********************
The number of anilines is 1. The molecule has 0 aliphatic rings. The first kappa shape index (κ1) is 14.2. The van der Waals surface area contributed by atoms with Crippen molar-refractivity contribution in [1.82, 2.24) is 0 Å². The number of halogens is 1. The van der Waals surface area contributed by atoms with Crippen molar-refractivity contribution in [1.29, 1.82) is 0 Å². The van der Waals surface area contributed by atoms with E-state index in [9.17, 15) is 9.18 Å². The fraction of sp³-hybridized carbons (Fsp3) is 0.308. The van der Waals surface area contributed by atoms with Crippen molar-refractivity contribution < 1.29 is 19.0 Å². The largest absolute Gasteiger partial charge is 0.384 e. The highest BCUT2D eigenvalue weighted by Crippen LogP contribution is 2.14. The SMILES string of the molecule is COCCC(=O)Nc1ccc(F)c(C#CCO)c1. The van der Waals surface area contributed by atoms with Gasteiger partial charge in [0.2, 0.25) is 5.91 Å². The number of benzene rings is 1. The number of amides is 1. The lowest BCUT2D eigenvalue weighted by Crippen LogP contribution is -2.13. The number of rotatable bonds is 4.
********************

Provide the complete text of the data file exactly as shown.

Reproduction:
The number of anilines is 1. The molecule has 0 aliphatic rings. The first kappa shape index (κ1) is 14.2. The van der Waals surface area contributed by atoms with Crippen molar-refractivity contribution in [1.82, 2.24) is 0 Å². The number of halogens is 1. The van der Waals surface area contributed by atoms with Crippen molar-refractivity contribution in [1.29, 1.82) is 0 Å². The van der Waals surface area contributed by atoms with E-state index in [9.17, 15) is 9.18 Å². The fraction of sp³-hybridized carbons (Fsp3) is 0.308. The van der Waals surface area contributed by atoms with Crippen molar-refractivity contribution < 1.29 is 19.0 Å². The largest absolute Gasteiger partial charge is 0.384 e. The highest BCUT2D eigenvalue weighted by Crippen LogP contribution is 2.14. The SMILES string of the molecule is COCCC(=O)Nc1ccc(F)c(C#CCO)c1. The van der Waals surface area contributed by atoms with Gasteiger partial charge in [0.2, 0.25) is 5.91 Å². The number of benzene rings is 1. The number of amides is 1. The lowest BCUT2D eigenvalue weighted by Crippen LogP contribution is -2.13. The number of rotatable bonds is 4.